By Ray Dunaway

Connecticut collects hundreds of millions of dollars yearly thanks to taxes on cigarettes, not to mention the hundreds of millions collected from Big Tobacco due to the settlement agreed to years ago, which was to intended to reimburse the state for expenses incurred from treating smoking-related illnesses.

Oh yes- and to fund anti-smoking programs.

But as is usually the case, the Legislature spent, and is spending, the bulk of the settlement and tax revenues on other needs. What needs, you ask?  Never mind- it’s none of your business.

The federal portion of the tax bite is used to fund S-CHIP, which is supposed to provide children’s healthcare through Medicaid (e.g. The Husky Plan).  But lately, delayed or reduced Medicaid reimbursement to Connecticut is playing a significant part in the current state budget deficit .

So my question is, if a smoker should drop the habit, further reducing the amount of tax money flowing into government, isn’t that a form of tax evasion?  O.K. that’s a silly observation.  Or is it?

A recent article appearing in the official “Journal of Trust-Funders”, better known as The Nation, accused parents who choose to have one parent stay-at-home and raise the kids while the other partner works of just that.  This charge is inspired by a proposal from President Obama in his latest State of the Union which would expand tax credits for working parents.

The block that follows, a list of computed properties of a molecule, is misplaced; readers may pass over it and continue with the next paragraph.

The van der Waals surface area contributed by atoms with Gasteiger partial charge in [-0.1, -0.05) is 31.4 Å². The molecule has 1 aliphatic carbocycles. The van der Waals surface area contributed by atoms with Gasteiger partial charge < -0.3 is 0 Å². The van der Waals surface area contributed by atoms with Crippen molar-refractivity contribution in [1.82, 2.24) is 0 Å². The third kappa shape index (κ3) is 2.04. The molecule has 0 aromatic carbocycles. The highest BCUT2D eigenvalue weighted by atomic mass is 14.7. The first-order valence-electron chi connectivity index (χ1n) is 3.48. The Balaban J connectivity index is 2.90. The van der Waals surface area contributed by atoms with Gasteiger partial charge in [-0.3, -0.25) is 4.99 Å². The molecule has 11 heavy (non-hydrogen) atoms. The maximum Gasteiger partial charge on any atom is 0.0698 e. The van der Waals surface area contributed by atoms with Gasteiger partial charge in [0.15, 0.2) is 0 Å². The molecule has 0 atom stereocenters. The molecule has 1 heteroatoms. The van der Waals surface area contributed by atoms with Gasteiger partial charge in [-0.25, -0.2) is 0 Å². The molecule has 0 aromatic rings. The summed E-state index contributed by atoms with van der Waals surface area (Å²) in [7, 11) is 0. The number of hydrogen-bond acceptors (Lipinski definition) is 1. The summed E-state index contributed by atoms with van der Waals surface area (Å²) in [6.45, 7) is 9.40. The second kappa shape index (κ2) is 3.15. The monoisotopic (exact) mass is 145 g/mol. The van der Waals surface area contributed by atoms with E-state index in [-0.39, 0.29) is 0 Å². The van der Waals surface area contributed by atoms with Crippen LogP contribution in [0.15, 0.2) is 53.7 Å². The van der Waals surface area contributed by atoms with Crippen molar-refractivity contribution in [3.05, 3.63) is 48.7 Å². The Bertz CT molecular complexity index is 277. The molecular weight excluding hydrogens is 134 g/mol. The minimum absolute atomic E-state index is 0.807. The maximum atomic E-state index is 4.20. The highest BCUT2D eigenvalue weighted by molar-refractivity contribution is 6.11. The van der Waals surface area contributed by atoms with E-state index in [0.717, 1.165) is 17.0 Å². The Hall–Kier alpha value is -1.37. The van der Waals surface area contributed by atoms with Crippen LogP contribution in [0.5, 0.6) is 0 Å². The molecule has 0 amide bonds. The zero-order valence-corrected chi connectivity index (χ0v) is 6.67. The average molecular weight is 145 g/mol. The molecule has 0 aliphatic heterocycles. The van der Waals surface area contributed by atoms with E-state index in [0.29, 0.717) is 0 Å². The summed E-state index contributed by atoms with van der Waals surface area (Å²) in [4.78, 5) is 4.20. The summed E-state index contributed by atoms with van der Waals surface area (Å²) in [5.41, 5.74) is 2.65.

Some conservatives objected, charging that this tax break would discriminate against parents who prefer taking care of their own offspring instead of dropping them off at a daycare, staffed by highly- skilled unionized childcare professionals. The most important part of that job description is “unionized”.

The article refers to NYT blogger, Josh Barro, who suggests:
“single-earner households are getting a bonus another way: the labor a mother or father performs in the home caring for a kid or wiping down a counter is unpaid and therefore goes untaxed. When two parents work outside the home and pay someone to watch their children, both those incomes are taxed.”

And those lost revenues hurt…..children.  Not to mention the village, since it takes a village to raise a child, according to the oft-cited African proverb. Oddly enough, no one has been able to find the source of that saying.

P.J. O’Rourke thinks the country of origin may be Hallmarkia.  Sounds about right.

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